Singleton fined $15,000, Waterhouse pleads not guilty, inquiry adjourned

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John Singleton was fined $15,000 on two charges of conduct prejudicial to racing while Gai Waterhouse pleaded not guilty to two charges relating to not reporting the pre-race treatment of More Joyous prior to the inquiry revolving around the mare being adjourned until next Monday.

more joyous

More Joyous is the centre of the inquiry relating to her poor performance in the All Aged Stakes at Randwick. Photo by Steve Hart.

Stewards originally fined Singleton $20,000 but this was reduced to $15,000 because of his good behaviour record over a long period of time and his guilty plea.

The More Joyous, Gai Waterhouse, John Singleton inquiry relating to More Joyous’ below par run in the Group 1 $400,000 Yarraman Park All Aged Stakes (1400m) at Randwick on April 27 heard some startling new evidence when it resumed at Racing New South Wales headquarters in Sydney today before charges were laid against the leading trainer and the high profile owner.

The inquiry kicked off it’s second day hearing evidence with key witnesses Andrew Johns, Eddie Hayson and ex-jockey Allan Robinson arriving to give their version of evidents which led to the mounting yard confrontation before and after the running of the All Aged Stakes.

Singleton was upset that Waterhouse hadn’t informed him that his mare More Joyous had been under treatment during the week leading up to the All Aged Stakes and that others knew of her setback.

Singleton claimed that he was informed by Johns and Robinson on race morning and said that the information allegedly came from Waterhouse’s bookmaker son Tom Waterhouse.

Gai Waterhouse denied passing on any information about More Joyous to Tom with the bookmaker also denying that he told Johns that the mare couldn’t win.

After spending all day last Monday hearing evidence, chief steward Ray Murrihy adjourned the inquiry until today to get Johns, Robinson and Hayson’s stories.

While Johns said that Tom Waterhouse didn’t say that More Joyous couldn’t win, Hayson said that Johns seemed very negative about the mare when he spoke to him leading up to the race.

“What came across from Andrew Johns was very negative,” Hayson said.

“He (Johns) was saying that Tom Waterhouse didn’t fancy or like it, whatever, whatever.”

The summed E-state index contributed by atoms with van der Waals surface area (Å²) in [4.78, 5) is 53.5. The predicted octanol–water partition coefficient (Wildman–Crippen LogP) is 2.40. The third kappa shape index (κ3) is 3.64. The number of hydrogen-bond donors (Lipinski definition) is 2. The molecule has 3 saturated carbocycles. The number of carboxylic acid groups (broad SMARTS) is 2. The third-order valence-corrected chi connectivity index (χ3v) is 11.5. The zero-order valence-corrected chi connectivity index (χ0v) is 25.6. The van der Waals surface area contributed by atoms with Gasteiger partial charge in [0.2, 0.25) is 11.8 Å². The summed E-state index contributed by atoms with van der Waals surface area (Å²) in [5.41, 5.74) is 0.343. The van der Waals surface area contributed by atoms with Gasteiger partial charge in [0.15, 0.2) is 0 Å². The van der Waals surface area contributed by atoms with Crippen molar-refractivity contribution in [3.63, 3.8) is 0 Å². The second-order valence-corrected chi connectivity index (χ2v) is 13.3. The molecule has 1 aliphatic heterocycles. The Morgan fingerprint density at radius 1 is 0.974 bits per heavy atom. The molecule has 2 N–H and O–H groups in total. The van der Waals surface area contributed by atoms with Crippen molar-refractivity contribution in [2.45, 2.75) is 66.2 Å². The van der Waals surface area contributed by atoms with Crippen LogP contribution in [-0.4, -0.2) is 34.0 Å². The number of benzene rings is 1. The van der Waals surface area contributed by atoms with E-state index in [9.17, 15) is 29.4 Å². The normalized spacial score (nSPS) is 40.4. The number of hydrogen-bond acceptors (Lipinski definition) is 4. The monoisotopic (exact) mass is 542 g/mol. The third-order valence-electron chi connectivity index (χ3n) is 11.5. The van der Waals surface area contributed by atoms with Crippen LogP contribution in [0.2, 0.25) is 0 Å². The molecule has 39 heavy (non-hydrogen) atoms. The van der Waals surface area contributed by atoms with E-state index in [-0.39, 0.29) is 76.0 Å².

Hayson went on to intrigue the inquiry when he handed Murrihy two names on a piece of paper, saying that was where he got information that More Joyous had a problem.

Hayson also went on to say that he spoke to Robinson on Saturday morning who then rang Singleton who said the More Joyous was fine.

Robinson then called Hayson with Hayson saying “To the best of my knowledge he (Robinson) said ‘Singo’ said the horse was fine or words to that effect.”

Then Hayson added “Everyone knew it had problems except Singo and it was going to run to below expectations.”

More Joyous did race below expectations and the $3 second favourite faded in the straight to finish seventh to All Too Hard in the eight horse field.

The inquiry was adjourned for a second time and will reconvene next Monday to proceed with the charges against Gai Waterhouse.

The two charges are that under Rule 140 (a) she failed to report to stewards any condition or occurrence that may have affected More Joyous in the All Aged Stakes at Randwick on April 27 and Rule 178 F(1) which deals with Waterhouse having failed to keep proper records of treatments administered to More Joyous to rectify a neck injury leading up to the race.

Singleton accepted the stewards’ charges of conduct prejudicial to racing and after pleading guilty said his mounting yard behaviour was ”inappropriate and regrettable”.

About The Author

Mark Mazzaglia

Mark is a passionate journalist with a life-time involvement in the racing industry. He spent many years as an analyst and form expert at the Courier Mail and also has hands-on experience working with some of Queensland’s top trainers.


  1. Marcelino Widdop

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